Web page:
To start, open Renoise with the drumstart.xrns “Song” file. You can save this file under another name right away, let’s say drumloop1.xrns. Go and do that either with the standard File->Save As… option or via the built-in Disk Browser at the top of the screen (Select ‘Song’ on the leftmost panel, select the folder you save your music stuff in in the second panel, then type ‘drumloop1’ in the textbox in the third, rightmost panel).
Let’s take a little time to explain what these different .xrnt files that you’ve downloaded, are for. Renoise has 26 built-in audio effects, like a delay, reverb, ring modulator and so on. Some are very basic, others can achieve a wide variety of different sounds. All of these modify the incoming sound and have some degree of control of how much the sound is being changed, repeated, distorted, et cetera. As you might have guessed, most awesome sounding drumbeat elements are formed with a combination of many of these basic building blocks.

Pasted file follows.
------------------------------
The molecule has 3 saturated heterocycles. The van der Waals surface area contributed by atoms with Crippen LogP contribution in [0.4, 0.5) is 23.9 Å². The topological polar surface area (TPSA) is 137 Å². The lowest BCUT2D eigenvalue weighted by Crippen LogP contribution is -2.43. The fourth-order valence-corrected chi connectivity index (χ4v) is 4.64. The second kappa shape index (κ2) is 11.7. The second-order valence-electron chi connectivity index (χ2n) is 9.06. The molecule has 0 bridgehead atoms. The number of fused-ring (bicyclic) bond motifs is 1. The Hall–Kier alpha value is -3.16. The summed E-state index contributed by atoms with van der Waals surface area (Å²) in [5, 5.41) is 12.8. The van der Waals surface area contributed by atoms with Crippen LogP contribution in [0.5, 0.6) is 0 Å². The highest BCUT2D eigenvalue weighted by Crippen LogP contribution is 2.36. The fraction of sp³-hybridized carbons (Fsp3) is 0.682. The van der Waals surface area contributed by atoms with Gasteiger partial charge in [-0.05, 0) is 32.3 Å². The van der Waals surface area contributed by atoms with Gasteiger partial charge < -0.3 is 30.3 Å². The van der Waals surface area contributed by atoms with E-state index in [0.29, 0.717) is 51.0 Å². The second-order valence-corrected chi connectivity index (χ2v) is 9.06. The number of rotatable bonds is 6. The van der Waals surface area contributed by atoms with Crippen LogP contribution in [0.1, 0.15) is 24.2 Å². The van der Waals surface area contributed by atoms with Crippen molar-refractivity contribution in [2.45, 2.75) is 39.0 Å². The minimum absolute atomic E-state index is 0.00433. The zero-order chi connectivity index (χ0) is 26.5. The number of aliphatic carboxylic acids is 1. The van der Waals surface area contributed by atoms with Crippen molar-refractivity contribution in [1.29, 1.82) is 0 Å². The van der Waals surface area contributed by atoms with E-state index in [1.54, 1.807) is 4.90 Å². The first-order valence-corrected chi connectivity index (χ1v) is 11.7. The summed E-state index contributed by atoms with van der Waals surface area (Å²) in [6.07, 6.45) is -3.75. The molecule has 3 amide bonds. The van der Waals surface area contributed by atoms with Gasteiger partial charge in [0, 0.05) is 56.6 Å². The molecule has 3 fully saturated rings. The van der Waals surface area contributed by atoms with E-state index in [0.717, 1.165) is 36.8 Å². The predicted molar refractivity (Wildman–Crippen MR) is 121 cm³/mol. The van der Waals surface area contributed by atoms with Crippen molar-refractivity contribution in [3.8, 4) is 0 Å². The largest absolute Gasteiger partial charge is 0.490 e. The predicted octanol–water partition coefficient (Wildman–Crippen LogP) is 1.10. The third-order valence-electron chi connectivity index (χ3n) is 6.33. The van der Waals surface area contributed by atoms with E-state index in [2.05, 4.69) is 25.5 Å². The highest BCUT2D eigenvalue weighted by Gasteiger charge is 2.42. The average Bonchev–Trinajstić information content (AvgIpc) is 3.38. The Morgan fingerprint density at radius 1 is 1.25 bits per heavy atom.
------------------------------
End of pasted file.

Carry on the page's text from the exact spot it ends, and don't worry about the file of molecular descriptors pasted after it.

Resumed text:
If you take a look in the Mixer view (hit the F3 key to be real quick), you can see that almost all tracks are empty, that is, they have no sound effects in them yet. Change this by double clicking the djbpf.xrnt file in the disk browser and notice how 5 new devices and all their settings are imported into the track’s effect chain in the bottom part of the screen. One XY Pad, then two Hydras, a Highpass Filter and a Lowpass Filter. They’re always added at the end of the chain, just before the immobile ‘Post FX Mixer’ panel on the far right. At this moment, if you can not see the ‘screens’ for the 2 filters and the XY Pad on the left, try and scroll or even slide the divider between the device chain and the device list all the way to the left. Now go drag the dot on the XY Pad around and see what the other things do. You’ll soon see the correlations: moving the control point from left to right changes the ‘center frequency’ the filters move around, and moving up or down will alter how much filtering is taking place, with the top meaning tightest bandwidth and having the dot down below will result in no hearable filtering at all. Together these 5 devices form a rudimentary bandpass filter that is gonna come in handy with the drum sound design that we’re gonna do in minutes.